64,375 fans welcomed at South Korean men’s World Cup qualifier amid soaring Covid-19 cases

The men’s national team had gone more than 11 years without beating Iran but that streak ended on Thursday when it won 2-0 to move top of its World Cup qualifying group.

And the moment was witnessed by 64,375 fans at the Seoul World Cup Stadium, the most spectators welcomed at a sporting event in South Korea since the pandemic started.

South Korean captain Son Heung-min and defender Kim Young-gwon each slotted home and celebrated their goals in front of the fans who were all strictly wearing masks.

“I haven’t seen a crowd of 60,000 people recently, and preparations for the game were festive, so I felt the atmosphere was hyped up even at the stadium gate,” South Korean fan Won Jong-in told CNN Sport. “Of course, the game was good, but I think it’s fair to say that fans were feeling the vibe. It was inspiring to see lit Red Devils headbands filling the stands!

“It was a really good game. I don’t remember the last time I smiled and jumped, watching national team’s games recently. It feels as if I’ve been to a festival.”

In a post-match interview aired on TV, Son said he had missed laughing and enjoying the game with the fans.

“So many fans came [to the game] at a late hour on a weekday, helping us to play a good game,” Son said, thanking the spectators for filling the stands.

Limited spectators

Spectators held up colored cards to spell “We missed you” before kickoff — something prepared by the Korea Football Association (KFA) to mark the return of a large crowd.

KFA said they chose the statement to express the emotions of both the fans and players after the pandemic had forced a cap on the number of spectators able to attend matches.

When Covid-19 first struck the country in 2020, South Korea had banned spectators entirely from sporting events.

The K-League was among a handful of football leagues that played behind closed doors after the world game was largely shut down.

The country had managed to keep its total Covid-19 cases relatively low until the highly transmittable Omicron became the dominant variant in January 2022.

As the variant spread fast, health authorities decided to focus on minimizing critical cases and deaths instead of dedicating its resources to curbing the number of total infections.

One in five South Koreans have had Covid, as latest wave sees deaths surge

The country’s infection total since the pandemic began surpassed 10 million on Tuesday, meaning roughly one out of every five South Koreans have now been infected at some stage of the pandemic.

But the country has stopped using vaccines passes, which were required to enter public facilities including sporting events, and will scrap the seven-day mandatory quarantine for fully vaccinated international travelers starting April 1.

As the measures eased, health authorities allowed up to 299 people at sporting events but added that related ministries could grant permission for gatherings of 300 and more.

On Thursday, 64,375 fans had their temperatures checked upon entry and sat in the stands with their masks on. Vaccine passes and physical distancing were not imposed, however.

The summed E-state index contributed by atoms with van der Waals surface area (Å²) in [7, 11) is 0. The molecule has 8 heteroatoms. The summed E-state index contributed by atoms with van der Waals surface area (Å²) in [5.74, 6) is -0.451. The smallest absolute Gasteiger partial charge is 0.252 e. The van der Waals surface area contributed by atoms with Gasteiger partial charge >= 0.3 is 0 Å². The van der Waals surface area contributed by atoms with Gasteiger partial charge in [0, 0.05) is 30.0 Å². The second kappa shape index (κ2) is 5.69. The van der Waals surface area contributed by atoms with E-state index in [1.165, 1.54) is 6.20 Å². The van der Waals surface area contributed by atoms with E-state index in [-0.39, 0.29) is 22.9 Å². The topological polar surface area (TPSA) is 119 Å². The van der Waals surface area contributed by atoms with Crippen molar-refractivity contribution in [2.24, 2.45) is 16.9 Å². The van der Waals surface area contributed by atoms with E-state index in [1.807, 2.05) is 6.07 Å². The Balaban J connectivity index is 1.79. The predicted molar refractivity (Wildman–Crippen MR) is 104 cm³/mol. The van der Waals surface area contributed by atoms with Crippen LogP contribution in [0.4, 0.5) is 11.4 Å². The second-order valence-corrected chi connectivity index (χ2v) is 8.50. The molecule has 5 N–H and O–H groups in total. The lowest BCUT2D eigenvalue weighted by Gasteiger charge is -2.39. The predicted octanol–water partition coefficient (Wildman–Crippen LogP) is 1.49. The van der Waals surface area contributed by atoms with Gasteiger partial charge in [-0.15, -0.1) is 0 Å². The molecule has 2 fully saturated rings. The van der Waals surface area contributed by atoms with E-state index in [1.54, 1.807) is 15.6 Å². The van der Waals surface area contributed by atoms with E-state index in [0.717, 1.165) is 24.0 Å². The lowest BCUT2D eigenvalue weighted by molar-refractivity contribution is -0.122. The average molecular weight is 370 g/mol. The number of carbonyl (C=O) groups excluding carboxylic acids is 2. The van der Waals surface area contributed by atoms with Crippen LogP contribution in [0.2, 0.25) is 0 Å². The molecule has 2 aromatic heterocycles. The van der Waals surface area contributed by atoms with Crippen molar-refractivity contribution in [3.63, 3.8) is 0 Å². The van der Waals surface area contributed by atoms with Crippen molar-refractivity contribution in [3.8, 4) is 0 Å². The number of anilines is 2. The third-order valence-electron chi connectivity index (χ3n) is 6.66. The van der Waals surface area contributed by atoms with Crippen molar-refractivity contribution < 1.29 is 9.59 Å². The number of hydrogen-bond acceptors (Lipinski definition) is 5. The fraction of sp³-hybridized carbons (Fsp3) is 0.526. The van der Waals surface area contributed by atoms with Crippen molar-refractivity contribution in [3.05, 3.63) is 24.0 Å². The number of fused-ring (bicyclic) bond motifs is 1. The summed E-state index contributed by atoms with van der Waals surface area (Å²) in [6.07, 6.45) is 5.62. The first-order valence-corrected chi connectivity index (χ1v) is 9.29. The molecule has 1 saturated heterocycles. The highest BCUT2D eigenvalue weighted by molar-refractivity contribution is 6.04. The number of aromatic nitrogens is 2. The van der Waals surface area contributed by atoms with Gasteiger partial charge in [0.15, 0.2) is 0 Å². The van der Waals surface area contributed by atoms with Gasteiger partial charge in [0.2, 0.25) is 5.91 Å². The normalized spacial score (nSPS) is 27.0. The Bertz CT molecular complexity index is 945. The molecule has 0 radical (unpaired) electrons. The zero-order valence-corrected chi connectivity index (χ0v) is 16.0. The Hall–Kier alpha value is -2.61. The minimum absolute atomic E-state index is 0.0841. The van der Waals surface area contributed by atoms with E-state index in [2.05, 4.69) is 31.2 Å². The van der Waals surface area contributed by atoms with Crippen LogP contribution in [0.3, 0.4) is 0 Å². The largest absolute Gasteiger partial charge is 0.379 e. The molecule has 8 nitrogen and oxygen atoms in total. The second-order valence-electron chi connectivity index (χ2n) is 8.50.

The KFA played pre-recorded voices of the fans during the game, as chanting is still banned to prevent further spreading of Covid-19.

Supporter Won told CNN that he could notice the lack of chanting as the biggest difference between games before the pandemic and now.

“In terms of football games, I’d have to say chanting … I hope that Covid-19 would settle soon so that supporting culture such as chanting would be back.”

READ: Ex-Manchester United star urges fans to stop singing his chant which includes racial stereotype
Fans held up messages ahead of kick-off.

Sold-out game

Despite South Korea seeing its deadliest day of the pandemic on Wednesday, with 470 deaths reported in a 24-hour period, Thursday’s match was sold out.

Seoul World Cup Stadium, the biggest football stadium in the country, has only been sold out 10 times in history, including Thursday’s record, according to the KFA.

Securing a ticket was extremely competitive. The ticketing website struggled to cope and was down for 42 minutes as over 230,000 people simultaneously tried to access it.

“Considering the traffic figures of previous sold-out A matches, we had prepared a server sufficient for 120,000 people to simultaneously access this time,” the KFA said in a statement, apologizing for the inconvenience it caused.

But those who managed to get tickets enjoyed a special night.

A few minutes before the final whistle, fans turned their phone flashlights on to celebrate ending the winless streak against Iran.

“Last night, I got to feel the importance of the fans once again… I really missed it. Thank you so much. Thank you for making it a happy night!!” Son wrote on his Instagram Friday.

While fans at the game enjoyed being back at the stadium with the players and crowd, some expressed concerns online.

“Covid-19 infection is not decreasing but 60,000 seats at the World Cup Stadium sold out?” one tweeted.
“The administration let the World Cup Stadium get sold out while Covid-19 infection and death are soaring,” another wrote.

South Korea will travel to the UAE for its final Qatar World Cup qualifier on March 29, though the squad has already secured its passage to the World Cup in Qatar, set for later this year.

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